Darrel Bristow-Bovey chases his dream of climbing a live volcano in Réunion
First time in Réunion?’ asked Fred, while strapping me into the paragliding harness.
‘Sort of,’ I said. ‘I mean, I’ve been to Mauritius before.’
His eyes narrowed and he pulled down the corners of his mouth in the universal French gesture of distaste. I realised I had said something wrong, and of all the guys you don’t want to accidentally antagonize, probably top of the list is the guy whose job it is to make sure you don’t fall out of the sky. Far below me, the coastal plain of Réunion was drowsed in the silvery early morning light, the air slowly warmed, and the Indian Ocean began to turn from grey to blue.
Réunion’s nearest neighbour is Mauritius, around 180 km to the east, and they both speak French – Mauritius used to be part of France, Réunion still is – but that’s where the similarities end. The Réunionese sneer at Mauritians. ‘Mauritius is an old-age home,’ my cab driver told me. ‘Réunion is for people who are still alive.’
And it’s true – Mauritius is lovely, but the most exciting thing that can happen there is getting to the beach chairs first, or arriving at the hotel buffet and finding that there’s still some lobster left. It’s a dozing, domesticated resort of an island. Réunion is all adventure.
There is not much drama in the Mauritian landscape, but Réunion is like wandering on to a movie set. The central highlands are all cliff faces and sheer ravines, waterfalls a kilometre high, peaks swathed in cloud. You almost expect to see pterodactyls gliding down the valleys. On the second day on the island, I hired a walking guide and hiked into the Cirque de Mafate, an ancient high-walled volcanic caldera, kilometres in circumference.
The village of Mafate was founded by runaway slaves fleeing to somewhere no one could find them, and even today, there are no roads to be seen, just a foot-track through rainforest and jungle plateaus and across the ghostly plain of the tamarind. We climbed up and down sheer hillsides and walked through clouds of yellow butterflies, and ate wild pomegranates from the trees. In Mafate, we stayed the night in a gîte – a traditional homestay, where the hosts feed you beef curry and home-steeped rum for supper, and in the morning a hearty breakfast with decent French bread, as warm, fresh and tasty as from any boulangerie in Paris.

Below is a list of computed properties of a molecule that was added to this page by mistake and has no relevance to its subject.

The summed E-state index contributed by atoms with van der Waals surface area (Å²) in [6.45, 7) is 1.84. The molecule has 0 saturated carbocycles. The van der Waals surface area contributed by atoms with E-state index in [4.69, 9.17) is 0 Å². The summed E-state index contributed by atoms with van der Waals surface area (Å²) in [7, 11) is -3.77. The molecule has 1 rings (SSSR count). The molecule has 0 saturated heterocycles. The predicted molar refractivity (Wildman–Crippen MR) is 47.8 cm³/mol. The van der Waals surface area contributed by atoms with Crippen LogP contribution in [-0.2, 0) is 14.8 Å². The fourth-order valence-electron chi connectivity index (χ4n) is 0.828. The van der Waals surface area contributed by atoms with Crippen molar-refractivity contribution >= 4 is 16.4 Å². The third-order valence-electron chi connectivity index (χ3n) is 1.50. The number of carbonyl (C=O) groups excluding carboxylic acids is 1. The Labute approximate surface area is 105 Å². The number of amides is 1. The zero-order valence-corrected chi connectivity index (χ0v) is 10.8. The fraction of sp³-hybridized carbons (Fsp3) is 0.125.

I dived just outside the harbour in St Gilles les Bains on the calm, sheltered west coast, where the water is as clear as neat rum, and descended into basalt canyons and gullies dazzling with colour. There are other places, deeper drop-offs beyond the island shelf where you willl find some of the densest concentrations of Zambezi sharks in the world. ‘You want to see them?’ asked Jean-Claude, the divemaster. I was feeling adventurous, but not that adventurous.
Anyway, I was there for the volcano. It has always been my ambition to climb a live volcano, and Piton de la Fournaise is as live as they get. It has erupted more than a hundred times since the 1600s, most recently in May earlier this year, and perhaps more notably last year – at precisely the moment that the world’s media had descended on Réunion, in the feeding frenzy around the discovery of an alleged fragment of the vanished Malaysia Airlines flight MH370. When Piton de la Fournaise erupts, it’s always spectacular. Great plumes of fire and sparks are thrown into the air, and molten rock comes rolling eastwards out of the caldera like a deep crimson wave, burning down forests and sweeping away buildings and power lines, totally covering the coastal highway. Each time it erupts, the level of the land rises by several metres of rock and lava, and the eastern coastline of the island expands by increments into the sea.